FIG. 12C is a diagram showing how the relay terminal shown in FIGS. 2A to 2F connects two male terminals rotationally misaligned (twisted) with respect to each other;



FIG. 12D is a side view of the state shown in FIG. 12C;



FIG. 13A is a diagram showing how two male terminals are connected to the relay terminal shown in FIGS. 2A to 2F from a direction different from the direction shown in FIG. 3A;



FIG. 13B is a diagram showing how two male terminals are connected to the relay terminal shown in FIGS. 2A to 2F from a direction different from the direction shown in FIG. 3A;



FIG. 13C is a diagram showing how two male terminals are connected to the relay terminal shown in FIGS. 2A to 2F from a direction different from the direction shown in FIG. 3A;



FIG. 14A is a diagram showing how two male terminals are connected to the relay terminal shown in FIGS. 2A to 2F from a direction different from the direction shown in FIG. 3A;



FIG. 14B is a diagram showing how two male terminals are connected to the relay terminal shown in FIGS. 2A to 2F from a direction different from the direction shown in FIG. 3A;



FIG. 14C is a diagram showing how two male terminals are connected to the relay terminal shown in FIGS. 2A to 2F from a direction different from the direction shown in FIG. 3A;



FIG. 15A is a diagram showing how a relay connector according to an embodiment of the present invention connects male terminals to each other;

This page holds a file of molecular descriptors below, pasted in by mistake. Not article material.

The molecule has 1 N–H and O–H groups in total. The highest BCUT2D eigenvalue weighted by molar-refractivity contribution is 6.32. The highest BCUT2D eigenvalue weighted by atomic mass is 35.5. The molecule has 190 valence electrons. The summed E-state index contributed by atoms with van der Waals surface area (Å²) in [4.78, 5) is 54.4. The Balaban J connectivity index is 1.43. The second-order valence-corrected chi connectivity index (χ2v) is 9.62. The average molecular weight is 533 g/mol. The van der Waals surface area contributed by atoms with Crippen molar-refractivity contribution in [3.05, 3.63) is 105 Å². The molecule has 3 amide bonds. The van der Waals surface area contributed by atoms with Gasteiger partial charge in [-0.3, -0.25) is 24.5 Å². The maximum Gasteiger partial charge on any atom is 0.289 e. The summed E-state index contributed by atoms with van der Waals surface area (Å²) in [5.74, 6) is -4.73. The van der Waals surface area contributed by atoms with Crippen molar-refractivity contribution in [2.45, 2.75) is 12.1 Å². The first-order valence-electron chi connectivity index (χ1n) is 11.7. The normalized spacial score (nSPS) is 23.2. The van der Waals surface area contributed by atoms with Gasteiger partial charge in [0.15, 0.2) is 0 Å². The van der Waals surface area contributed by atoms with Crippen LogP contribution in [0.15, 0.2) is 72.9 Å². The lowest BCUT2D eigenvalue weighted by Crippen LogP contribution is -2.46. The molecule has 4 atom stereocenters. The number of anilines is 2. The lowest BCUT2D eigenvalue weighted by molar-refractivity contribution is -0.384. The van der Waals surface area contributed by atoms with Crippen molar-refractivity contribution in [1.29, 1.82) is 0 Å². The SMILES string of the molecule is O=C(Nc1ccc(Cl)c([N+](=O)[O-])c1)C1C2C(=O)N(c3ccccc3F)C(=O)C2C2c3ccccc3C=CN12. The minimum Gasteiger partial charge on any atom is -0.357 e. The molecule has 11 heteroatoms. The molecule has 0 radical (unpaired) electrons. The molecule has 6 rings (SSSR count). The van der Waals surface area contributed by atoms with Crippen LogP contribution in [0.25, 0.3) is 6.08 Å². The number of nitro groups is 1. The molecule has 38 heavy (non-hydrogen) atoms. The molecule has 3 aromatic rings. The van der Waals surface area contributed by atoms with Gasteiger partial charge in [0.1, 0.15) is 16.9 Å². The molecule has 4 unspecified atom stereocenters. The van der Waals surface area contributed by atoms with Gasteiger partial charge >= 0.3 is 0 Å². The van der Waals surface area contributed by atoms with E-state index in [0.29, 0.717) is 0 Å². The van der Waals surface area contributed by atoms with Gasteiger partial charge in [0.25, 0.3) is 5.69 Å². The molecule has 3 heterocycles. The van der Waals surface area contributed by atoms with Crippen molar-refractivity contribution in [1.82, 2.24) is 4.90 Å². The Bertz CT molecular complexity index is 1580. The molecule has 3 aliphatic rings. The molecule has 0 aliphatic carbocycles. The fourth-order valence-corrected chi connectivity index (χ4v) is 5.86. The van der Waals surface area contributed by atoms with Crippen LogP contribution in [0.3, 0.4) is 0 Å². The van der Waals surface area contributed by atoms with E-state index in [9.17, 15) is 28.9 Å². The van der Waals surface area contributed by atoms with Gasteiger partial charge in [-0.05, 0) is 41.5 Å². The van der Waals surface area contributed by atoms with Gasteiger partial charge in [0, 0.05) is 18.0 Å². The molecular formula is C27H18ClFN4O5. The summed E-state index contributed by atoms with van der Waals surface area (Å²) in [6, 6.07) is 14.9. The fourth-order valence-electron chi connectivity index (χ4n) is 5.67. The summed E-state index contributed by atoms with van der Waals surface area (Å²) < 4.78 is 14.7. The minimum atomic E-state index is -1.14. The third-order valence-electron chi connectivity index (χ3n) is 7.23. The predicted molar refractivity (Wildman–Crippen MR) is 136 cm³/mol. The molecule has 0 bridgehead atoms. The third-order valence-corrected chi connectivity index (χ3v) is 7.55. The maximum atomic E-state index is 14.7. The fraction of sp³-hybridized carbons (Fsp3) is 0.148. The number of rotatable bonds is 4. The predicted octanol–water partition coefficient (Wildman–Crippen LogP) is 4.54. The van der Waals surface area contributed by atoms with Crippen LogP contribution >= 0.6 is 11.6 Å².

FIG. 15B is a diagram showing how the relay connector according to an embodiment of the present invention connects male terminals to each other;



FIG. 16A is an enlarged cross-sectional view taken along the line 16A-16A in FIG. 15A;



FIG. 16B is an enlarged cross-sectional view taken along the line 16B-16B in FIG. 15B;



FIG. 17A is a plan view of a relay terminal according to another embodiment of the present invention;



FIG. 17B is a front view of the relay terminal shown in FIG. 17A;



FIG. 17C is a side view of the relay terminal shown in FIG. 17A;



FIG. 17D is a perspective view of the relay terminal shown in FIG. 17A;



FIG. 17E is a perspective view of the relay terminal shown in FIG. 17A;



FIG. 17F is a perspective view of the relay terminal shown in FIG. 17A;



FIG. 18A is a diagram showing how the relay terminal shown in FIGS. 17A to 17F connects two male terminals to each other;



FIG. 18B is a diagram showing how the relay terminal shown in FIGS. 17A to 17F connects two male terminals to each other;



FIG. 19A is a diagram showing how the relay terminal shown in FIGS. 17A to 17F connects two male terminals to each other;